Wine bars focus on enabling guests to learn more about the wines they offer, so tastings are a regular feature of their programme of events. In this culture, the contents of the bottle are determined not only by the quality of the soil and the number of hours of sunshine, but also by the people behind the wine. Generally, great attention is paid to showcasing smaller wineries and lesser-known grape varieties and wine-producing regions.

Sommelier Ilcsi Mácsai is happy to introduce Hungarian wines to her guests

 

4. All well and good, but what will I experience in a wine bar?

 

You can be absolutely sure that you will have a great experience. If you find the right place and are open, you can enjoy discovering things and gaining knowledge. Quality is generally hidden in the details. If you have only drunk wine spritzers at festivals and wine mixed with cola as a teenager, you’ll make a giant leap forward while in safe and experienced hands. And if you can tell the difference between Cabernet Sauvignon and Burgundian Pinot Noir glasses with your eyes closed, you’ll definitely not be disappointed with the service here.

The size of the glass’s bowl, the thickness of the rim and the right amount of aeration – wine bars really pay attention to all this. And you don’t do this every day, do you? So, you’re guaranteed a really special experience!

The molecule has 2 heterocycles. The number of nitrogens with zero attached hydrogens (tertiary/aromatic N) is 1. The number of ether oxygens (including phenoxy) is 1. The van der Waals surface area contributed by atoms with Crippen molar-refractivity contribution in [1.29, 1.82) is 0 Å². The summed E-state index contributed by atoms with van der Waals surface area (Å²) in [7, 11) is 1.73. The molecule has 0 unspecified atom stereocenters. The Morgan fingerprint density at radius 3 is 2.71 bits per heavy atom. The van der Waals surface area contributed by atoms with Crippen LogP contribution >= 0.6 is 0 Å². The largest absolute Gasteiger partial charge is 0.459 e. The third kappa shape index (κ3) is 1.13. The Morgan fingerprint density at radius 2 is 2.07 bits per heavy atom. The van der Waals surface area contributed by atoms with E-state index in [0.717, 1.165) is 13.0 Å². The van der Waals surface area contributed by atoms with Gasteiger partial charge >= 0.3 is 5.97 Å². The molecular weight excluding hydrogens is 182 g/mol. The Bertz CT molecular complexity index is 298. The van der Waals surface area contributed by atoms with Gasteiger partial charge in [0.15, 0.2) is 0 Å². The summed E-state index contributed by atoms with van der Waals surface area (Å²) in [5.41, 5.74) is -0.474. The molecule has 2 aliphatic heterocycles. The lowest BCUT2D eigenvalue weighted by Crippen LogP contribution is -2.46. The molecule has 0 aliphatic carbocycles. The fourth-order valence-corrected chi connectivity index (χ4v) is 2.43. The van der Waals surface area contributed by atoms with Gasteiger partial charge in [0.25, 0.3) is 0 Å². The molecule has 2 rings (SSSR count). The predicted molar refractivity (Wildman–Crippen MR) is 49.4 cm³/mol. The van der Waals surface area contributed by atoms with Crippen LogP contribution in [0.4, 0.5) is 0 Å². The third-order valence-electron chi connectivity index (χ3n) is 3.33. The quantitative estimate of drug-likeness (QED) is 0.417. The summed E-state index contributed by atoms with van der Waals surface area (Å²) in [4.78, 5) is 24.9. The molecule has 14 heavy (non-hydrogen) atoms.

Sommelier champion László Angerman helps to make wine tasting a real experience

 

5. What were wine bars like in the nineties?

 

The final decade of the last millennium brought dazzling jackets, rainbow-coloured ties with matching seat covers, rustling track suits and – nothing can be startling after the above list – wine bars to Hungary. Of course, it’s difficult to be specific about when this new phenomenon arose, but wine bars certainly became increasingly sophisticated and successful in the 1990s, especially in the US. Even here in Hungary, we didn’t have to wait long to join in this new trend. The first wine bar in Budapest, Vörös és Fehér (Red and White) opened on Andrássy Avenue in 2000, and the owners did not just undertake to copy foreign fashions. Their explicit goal was to replace the “just as much as possible” approach of the pre-transition era with “be as good as possible”. The Hungarian public seemed to be even less receptive to the wine bar genre at that time: Vörös és Fehér was twice transformed into a restaurant and then closed its doors. However, we didn’t have to wait long for the new consumer culture to succeed. In the next few years, more and more similar places opened that managed to successfully maintain their wine bar profile.

 

6. And when did it all start?

 

So, have a guess but don’t peek at the answer. When do you think the first wine bar opened? You don’t need to give an exact year, but what century do you think it was in? Any idea?